community at the same time. This is what Rancière defined as an instance of the
political, the ability of making shapes, spaces and times of the collective action, where
the roles usually assigned in society are subverted. From Dostoevskji: “You believe
in the crystal palace, eternally indestructible, that is, one at which you
can never stick out your tongue furtively nor make a rude gesture, even with your
fist hidden away.”. On the opposite the Underground is where
nothing is visible but everything is possible, where sticking your tongue out
is an achievable transgression. The Underground is where the Carnival, as
defined by Stallybrass, can take place, a ritual topsy-turvy of societal norms,
where authority and power can be defied. The festive action instead is the
celebration that allows the suspension of the historical time: the action of the
festival is the time of the festival. Thus, the act of forming a community is
itself auto-celebratory. The participants are exceptionally human as everybody else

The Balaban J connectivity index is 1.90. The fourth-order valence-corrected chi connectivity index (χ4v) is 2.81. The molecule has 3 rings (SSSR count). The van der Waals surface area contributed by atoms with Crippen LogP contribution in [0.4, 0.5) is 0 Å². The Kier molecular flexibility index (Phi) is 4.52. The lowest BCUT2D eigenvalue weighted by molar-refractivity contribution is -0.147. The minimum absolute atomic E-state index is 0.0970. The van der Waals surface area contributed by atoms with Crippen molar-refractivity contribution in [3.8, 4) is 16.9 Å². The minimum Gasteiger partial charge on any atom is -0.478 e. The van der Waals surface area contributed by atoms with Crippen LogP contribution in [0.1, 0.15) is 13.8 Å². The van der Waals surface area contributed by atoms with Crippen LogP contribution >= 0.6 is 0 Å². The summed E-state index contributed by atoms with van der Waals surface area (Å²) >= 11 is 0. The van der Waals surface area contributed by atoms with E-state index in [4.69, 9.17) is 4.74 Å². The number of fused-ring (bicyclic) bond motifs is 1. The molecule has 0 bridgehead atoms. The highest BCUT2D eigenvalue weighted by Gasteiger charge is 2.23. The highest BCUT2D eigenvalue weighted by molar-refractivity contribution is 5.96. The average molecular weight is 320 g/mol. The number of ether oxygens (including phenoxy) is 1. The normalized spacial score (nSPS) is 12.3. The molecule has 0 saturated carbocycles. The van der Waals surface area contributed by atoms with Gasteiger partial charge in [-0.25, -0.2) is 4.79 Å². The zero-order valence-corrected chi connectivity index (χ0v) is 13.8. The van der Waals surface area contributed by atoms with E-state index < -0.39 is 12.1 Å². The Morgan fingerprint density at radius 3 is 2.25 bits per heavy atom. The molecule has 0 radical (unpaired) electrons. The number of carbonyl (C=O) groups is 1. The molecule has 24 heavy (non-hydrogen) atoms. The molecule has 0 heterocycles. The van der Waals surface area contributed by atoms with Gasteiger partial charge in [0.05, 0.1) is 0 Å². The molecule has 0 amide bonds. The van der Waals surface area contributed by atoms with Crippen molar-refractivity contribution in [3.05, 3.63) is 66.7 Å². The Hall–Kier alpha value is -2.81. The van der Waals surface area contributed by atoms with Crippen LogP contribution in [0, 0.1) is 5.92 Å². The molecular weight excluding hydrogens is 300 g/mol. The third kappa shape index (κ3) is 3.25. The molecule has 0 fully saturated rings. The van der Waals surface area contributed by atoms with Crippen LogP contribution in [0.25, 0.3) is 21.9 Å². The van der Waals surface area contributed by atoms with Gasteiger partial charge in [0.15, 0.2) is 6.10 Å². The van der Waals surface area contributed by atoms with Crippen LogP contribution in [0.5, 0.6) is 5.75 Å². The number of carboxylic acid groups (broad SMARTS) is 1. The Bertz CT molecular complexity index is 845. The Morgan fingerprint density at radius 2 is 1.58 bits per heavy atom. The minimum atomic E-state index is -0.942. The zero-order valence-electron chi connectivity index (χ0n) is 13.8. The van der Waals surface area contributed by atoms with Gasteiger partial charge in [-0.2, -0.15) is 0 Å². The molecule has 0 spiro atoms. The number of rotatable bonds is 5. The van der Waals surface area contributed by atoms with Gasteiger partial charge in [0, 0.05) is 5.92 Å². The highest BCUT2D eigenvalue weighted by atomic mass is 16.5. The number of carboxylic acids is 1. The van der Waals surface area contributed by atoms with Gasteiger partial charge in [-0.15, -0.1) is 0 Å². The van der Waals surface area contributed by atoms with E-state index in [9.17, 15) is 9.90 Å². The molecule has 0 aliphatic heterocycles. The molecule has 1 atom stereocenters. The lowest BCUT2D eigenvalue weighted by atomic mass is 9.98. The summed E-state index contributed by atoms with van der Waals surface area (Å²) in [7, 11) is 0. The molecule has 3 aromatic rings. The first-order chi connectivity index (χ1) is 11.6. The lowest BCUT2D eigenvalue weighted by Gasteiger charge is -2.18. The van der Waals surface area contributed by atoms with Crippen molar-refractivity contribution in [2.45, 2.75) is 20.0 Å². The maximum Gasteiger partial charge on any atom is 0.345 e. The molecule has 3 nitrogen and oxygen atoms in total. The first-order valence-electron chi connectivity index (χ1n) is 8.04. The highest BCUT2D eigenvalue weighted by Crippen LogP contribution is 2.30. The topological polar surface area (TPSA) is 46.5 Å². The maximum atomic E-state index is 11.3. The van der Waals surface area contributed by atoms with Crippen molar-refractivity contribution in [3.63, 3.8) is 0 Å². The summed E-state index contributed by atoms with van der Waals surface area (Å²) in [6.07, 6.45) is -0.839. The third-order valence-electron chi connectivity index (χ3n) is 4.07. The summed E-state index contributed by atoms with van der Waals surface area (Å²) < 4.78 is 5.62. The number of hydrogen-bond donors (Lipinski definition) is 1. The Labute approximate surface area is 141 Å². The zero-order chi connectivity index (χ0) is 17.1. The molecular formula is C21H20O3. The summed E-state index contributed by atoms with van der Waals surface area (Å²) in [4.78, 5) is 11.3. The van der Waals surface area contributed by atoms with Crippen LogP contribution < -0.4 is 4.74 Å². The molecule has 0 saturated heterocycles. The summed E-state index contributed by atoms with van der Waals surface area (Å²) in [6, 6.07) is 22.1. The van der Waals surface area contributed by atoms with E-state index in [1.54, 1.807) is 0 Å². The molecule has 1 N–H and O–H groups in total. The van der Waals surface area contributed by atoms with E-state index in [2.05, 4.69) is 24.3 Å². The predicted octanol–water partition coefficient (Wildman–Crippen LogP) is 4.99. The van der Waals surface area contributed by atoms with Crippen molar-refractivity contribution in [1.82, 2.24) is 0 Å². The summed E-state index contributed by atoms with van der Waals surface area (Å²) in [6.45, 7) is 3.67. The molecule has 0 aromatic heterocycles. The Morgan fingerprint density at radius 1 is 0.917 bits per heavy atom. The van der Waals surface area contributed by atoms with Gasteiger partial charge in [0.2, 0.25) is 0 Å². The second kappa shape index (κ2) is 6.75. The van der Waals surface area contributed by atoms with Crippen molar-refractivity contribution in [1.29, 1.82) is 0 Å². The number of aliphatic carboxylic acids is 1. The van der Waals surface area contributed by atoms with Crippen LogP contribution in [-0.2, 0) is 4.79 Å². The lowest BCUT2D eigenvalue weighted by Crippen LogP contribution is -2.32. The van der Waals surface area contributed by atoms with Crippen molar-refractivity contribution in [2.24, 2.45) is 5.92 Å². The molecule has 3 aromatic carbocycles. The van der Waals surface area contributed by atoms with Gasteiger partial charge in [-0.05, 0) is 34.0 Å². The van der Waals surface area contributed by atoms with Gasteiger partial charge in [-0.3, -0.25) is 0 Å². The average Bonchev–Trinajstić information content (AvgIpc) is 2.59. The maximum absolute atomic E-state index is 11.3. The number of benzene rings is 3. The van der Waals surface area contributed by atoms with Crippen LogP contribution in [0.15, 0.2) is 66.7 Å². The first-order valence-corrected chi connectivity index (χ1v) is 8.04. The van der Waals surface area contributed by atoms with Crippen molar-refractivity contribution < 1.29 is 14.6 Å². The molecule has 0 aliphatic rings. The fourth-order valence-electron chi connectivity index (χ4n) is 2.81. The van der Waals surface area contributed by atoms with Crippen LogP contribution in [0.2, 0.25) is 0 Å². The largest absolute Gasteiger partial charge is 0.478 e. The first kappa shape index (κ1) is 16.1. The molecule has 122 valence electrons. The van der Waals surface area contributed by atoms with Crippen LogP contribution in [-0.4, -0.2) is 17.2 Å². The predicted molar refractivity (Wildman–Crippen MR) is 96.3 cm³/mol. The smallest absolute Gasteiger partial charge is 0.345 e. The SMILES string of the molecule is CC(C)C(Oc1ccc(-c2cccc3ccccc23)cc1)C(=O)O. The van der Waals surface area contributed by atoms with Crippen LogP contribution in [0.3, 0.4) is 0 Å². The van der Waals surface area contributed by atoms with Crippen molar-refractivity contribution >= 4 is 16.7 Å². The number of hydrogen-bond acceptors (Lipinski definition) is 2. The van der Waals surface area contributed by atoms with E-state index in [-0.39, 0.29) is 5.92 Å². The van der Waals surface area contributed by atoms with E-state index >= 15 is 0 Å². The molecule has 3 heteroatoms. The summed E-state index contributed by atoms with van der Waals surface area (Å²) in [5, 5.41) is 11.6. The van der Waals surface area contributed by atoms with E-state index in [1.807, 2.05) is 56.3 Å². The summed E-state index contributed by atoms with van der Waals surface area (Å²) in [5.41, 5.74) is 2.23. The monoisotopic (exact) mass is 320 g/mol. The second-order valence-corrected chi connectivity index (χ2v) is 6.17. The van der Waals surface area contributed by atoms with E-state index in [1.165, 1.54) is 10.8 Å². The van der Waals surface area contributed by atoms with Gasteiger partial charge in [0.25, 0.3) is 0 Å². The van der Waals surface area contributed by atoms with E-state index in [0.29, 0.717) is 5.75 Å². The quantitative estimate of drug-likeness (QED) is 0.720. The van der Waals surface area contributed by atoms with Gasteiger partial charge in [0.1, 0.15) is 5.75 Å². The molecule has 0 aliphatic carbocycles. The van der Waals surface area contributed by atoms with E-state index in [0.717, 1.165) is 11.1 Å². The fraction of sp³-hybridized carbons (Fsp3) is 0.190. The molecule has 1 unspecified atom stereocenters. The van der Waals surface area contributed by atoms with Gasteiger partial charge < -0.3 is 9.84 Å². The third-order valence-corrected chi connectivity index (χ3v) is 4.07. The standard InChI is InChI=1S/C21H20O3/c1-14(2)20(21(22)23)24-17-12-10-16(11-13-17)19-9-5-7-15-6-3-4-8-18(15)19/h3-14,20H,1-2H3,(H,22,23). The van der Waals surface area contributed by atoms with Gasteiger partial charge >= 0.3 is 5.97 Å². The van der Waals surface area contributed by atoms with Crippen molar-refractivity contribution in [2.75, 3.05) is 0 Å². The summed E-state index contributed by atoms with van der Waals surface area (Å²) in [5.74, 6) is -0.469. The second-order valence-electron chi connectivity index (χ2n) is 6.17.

in the moment of their utmost difference. It was via the actions that took place in
that garage that a whole community created its own space, physical but
mainly political, giving shape to something that would not have been
possible in what the white middle-class had left behind. Bodies took position in
the space they claimed for themselves, they were giving shape to space and not
the other way around. They were taking advantage of what was already present,
the void. Deleuze said that ‘the void was never opposed to the particles it is
traversed by’ but more than just traversed, this void must be filled:
filled with bodies expressing actions that give newfound meaning to the space. Nicolò Zanatta: Can the Paradise Garage